Second, a challenge closely related to the first is to negotiate distinctions between related key terms: distinctions that impact support, evaluation and rewards. That is, though there are close connections among them, it is important to distinguish good teaching from scholarly teaching from the scholarship of teaching and learning. Briefly, good teaching is that which promotes student learning and other desired student outcomes. Good teaching will support department, college, and institutional missions and objectives. Decades of SoTL and other educational research provide us with a great deal of information on the practices that help promote learning (e.g., Astin, 1993; Chickering and Gamson, 1987; Pascarella & Terenzini, 1991). Scholarly teaching involves taking a scholarly approach to teaching just as we would take a scholarly approach to other areas of knowledge and practice. Thus, scholarly teachers do things such as reflect on their teaching, use classroom assessment techniques, discuss teaching issues with colleagues, try new things, and read and apply the literature on teaching and learning in their discipline and, perhaps, more generally. The scholarship of teaching and learning involves systematic study of teaching and/or learning and the public sharing and review of such work through presentations or publications. “Study” is broadly defined given disciplinary differences in epistemology and the need for interdisciplinary SoTL. SoTL, then, shares established criteria of scholarship in general, such as that it is made public, can be reviewed critically by members of the appropriate community, and can be built upon by others to advance the field (Shulman, 2001).
Third, we have the challenge of synthesizing what we know, what we don't know, and what we need to know. That is, we have the challenge of setting appropriate SoTL research agendas both within and across disciplinary boundaries.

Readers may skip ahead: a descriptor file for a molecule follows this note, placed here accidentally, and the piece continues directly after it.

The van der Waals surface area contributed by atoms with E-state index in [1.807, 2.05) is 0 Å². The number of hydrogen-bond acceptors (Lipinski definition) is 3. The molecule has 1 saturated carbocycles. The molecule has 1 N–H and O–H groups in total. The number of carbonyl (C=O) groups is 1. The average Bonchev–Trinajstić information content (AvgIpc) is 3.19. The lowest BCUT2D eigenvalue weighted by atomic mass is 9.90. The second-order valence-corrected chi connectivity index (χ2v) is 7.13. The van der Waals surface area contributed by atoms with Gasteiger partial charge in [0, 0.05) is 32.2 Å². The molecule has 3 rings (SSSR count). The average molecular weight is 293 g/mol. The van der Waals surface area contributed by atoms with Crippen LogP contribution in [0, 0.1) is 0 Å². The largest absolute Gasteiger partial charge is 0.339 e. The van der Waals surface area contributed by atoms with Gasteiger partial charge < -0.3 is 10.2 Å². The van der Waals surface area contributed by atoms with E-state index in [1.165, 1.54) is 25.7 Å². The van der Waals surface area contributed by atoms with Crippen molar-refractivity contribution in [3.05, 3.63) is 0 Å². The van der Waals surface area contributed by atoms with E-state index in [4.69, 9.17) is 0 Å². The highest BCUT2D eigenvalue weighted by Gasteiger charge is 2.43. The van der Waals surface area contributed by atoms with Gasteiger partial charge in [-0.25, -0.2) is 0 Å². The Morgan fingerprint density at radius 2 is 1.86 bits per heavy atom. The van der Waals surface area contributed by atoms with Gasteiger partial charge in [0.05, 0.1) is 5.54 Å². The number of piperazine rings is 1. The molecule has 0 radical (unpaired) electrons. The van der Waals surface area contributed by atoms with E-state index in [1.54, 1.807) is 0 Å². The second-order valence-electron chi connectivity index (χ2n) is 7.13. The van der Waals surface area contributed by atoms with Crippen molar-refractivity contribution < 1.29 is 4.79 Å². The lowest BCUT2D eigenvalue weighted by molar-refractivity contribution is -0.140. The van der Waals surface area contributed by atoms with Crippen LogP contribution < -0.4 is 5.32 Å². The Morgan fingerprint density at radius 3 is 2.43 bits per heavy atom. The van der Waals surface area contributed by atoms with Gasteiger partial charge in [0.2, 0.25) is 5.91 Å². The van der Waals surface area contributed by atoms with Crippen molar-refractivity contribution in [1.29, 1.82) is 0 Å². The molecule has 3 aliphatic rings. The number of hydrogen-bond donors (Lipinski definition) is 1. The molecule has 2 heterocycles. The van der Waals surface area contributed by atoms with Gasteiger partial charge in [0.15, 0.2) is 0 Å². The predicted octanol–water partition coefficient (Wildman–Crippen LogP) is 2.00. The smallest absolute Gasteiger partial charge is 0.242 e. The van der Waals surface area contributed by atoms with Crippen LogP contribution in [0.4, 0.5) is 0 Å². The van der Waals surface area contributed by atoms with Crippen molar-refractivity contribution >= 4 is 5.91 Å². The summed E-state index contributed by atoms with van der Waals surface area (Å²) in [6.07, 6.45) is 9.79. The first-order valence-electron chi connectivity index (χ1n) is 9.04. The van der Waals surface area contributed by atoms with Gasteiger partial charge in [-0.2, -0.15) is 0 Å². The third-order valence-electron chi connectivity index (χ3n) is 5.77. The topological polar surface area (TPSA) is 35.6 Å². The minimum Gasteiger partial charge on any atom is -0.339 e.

Fourth, there remain many barriers to doing and applying quality SoTL work. These barriers include, for example, conflicting institutional messages about the value and rewards for SoTL, insufficient training and development, lack of funding and other rewards, lack of knowledge by peers about how to evaluate SoTL work, colleagues who are “hostile” to SoTL work, and isolation of faculty doing SoTL from faculty members doing “traditional” research, etc. We are challenged to find ways over and around these barriers, as well as to remove them. Related to this is the need to maintain a balance. That is, for most faculty members, SoTL would not and should not replace their traditional disciplinary research and scholarship nor does it replace actual teaching or service. Thus, how do all these fit together? What are the priorities? How does someone do work in all these areas? How does this balance vary by institutional or department type or mission? We also must increase collaboration and sharing of SoTL work, including bringing new players in to the field. For example, we need to target future faculty, new faculty, and staff involved in student learning. We have the challenge of involving students themselves in SoTL work.
Finally, these challenges imply another, more general challenge. We must remind or inform others about why SoTL is so important. For example, changes in the higher education climate, including a renewed focus on teaching across all types of institutions, increasing diversity of the student body, rapid adoption of new instructional technologies, new knowledge about learning and the brain, and additional pressures for the use of assessment data to determine student learning outcomes, have reminded us that we need to know much more about how, why, and when our students learn. In addition, many of us have come to realize that we cannot afford what Lee Shulman, President of the Carnegie Foundation for the Advancement of Teaching, calls “the great tragedy of teaching,” that is, the “collective amnesia” about what works and why in teaching and learning (Shulman, 2001).